Expensing limits will shrink. Certain provisions benefiting small business will expire before 2013. Congress has steadily increased allowable expensing limits under Section 179, and it has expanded the provision to include real property. However, in 2013, the limits will fall back to $25,000 and real property will no longer be included.
Health insurance deductibility ends for self-employed. The Small Business Jobs Act of 2010 allowed self-employed business owners to deduct the cost of health insurance for themselves and their family in the calculation of their self-employment tax. This provision has already expired.
The required holding period for S Corp assets rises. The Small Business Jobs Act of 2010 reduced the holding period for built-in gains on appreciated S corporation assets to 5 years. This tax on capital assets is triggered when a C corporation converts to an S corporation, locking in capital assets for the holding period. The 5-year holding period increased to 10 years in 2012.
The small business startup deduction shrinks. The start-up deduction for small businesses was increased to $10,000 under the Jobs Act. The deduction shrank to $5,000 in 2012. The startup deduction allows new businesses to deduct expenses such as advertising, licenses, permits, rent, and employee training.
State and local sales tax deductions expire. The itemized deduction for state and local sales taxes is due to expire in 2013.
Fewer 1040 deductions are allowed. The healthcare law increases several taxes and creates several others. In 2012, taxpayers filing income tax may deduct healthcare expenses above a floor of 7.5 percent of Adjusted Gross Income (AGI). In 2013, this floor rises to 10%.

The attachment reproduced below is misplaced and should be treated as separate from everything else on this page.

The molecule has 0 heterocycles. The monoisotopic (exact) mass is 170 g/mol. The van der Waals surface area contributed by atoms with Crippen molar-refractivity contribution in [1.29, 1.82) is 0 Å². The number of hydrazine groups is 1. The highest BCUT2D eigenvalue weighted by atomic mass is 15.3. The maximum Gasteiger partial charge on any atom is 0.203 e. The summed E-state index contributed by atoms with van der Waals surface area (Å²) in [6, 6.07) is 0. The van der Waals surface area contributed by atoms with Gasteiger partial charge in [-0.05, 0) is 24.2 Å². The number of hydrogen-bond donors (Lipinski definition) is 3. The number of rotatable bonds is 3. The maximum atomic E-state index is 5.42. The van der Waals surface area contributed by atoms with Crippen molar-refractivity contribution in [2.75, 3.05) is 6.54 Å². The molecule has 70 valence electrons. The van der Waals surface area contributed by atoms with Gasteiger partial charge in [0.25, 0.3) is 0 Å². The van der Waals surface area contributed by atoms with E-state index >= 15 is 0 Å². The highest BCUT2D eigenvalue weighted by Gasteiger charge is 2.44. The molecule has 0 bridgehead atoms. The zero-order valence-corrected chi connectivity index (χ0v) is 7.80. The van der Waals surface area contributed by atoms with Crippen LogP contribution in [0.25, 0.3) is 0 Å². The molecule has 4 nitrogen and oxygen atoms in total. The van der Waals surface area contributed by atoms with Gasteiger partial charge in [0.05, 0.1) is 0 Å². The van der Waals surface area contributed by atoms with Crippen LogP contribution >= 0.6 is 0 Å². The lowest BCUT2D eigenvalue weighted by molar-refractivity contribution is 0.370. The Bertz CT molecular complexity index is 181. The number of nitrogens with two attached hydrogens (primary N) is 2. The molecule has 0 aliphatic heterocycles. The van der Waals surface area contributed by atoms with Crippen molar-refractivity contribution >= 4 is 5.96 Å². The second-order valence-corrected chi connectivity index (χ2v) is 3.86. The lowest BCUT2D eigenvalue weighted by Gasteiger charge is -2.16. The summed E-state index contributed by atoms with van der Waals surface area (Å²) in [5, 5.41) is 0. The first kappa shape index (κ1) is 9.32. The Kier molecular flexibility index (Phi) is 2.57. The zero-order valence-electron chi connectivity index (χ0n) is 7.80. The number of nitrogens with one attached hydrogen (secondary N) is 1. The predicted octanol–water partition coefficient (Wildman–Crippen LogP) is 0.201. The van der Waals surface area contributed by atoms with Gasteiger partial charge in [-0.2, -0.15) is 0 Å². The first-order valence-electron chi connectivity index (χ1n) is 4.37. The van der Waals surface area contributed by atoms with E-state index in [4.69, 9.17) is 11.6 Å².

There are new limits on FSAs. PPACA imposes a $2,500 annual limit on health Flexible Saving Account (FSA) deferrals. Currently, there is no such limit.
Pass-through business owners face a new “Medicare” wage/salary tax. Owners of unincorporated “pass-through” businesses report business income on their household 1040s. Pass-throughs are vulnerable to PPACA’s 0.9% “Medicare” surtax on wage/salary income above $200,000 for individuals or $250,000 for joint filers. This surtax is paid on top of the longexisting 1.45% Medicare payroll tax. Despite the name, the proceeds of the new tax will not go to Medicare.
Pass-throughs also face a new “Medicare” investment tax. Pass-through business owners with modified adjusted gross income over $200,000 for individuals or $250,000 for joint filers face a 3.8% tax on investment income (rents, dividends, interest, royalties, capital gains on property sales other than primary residence, etc.) above the threshold. Once again, revenues do not go to Medicare.
A new medical device tax raises costs. Medical device manufacturers will pay a new 2.3% tax on their products but will pass the tax on to insurance purchasers through higher premiums. An industry analysis suggests losses of more than 43,000 jobs and over $3.5 billion in compensation losses.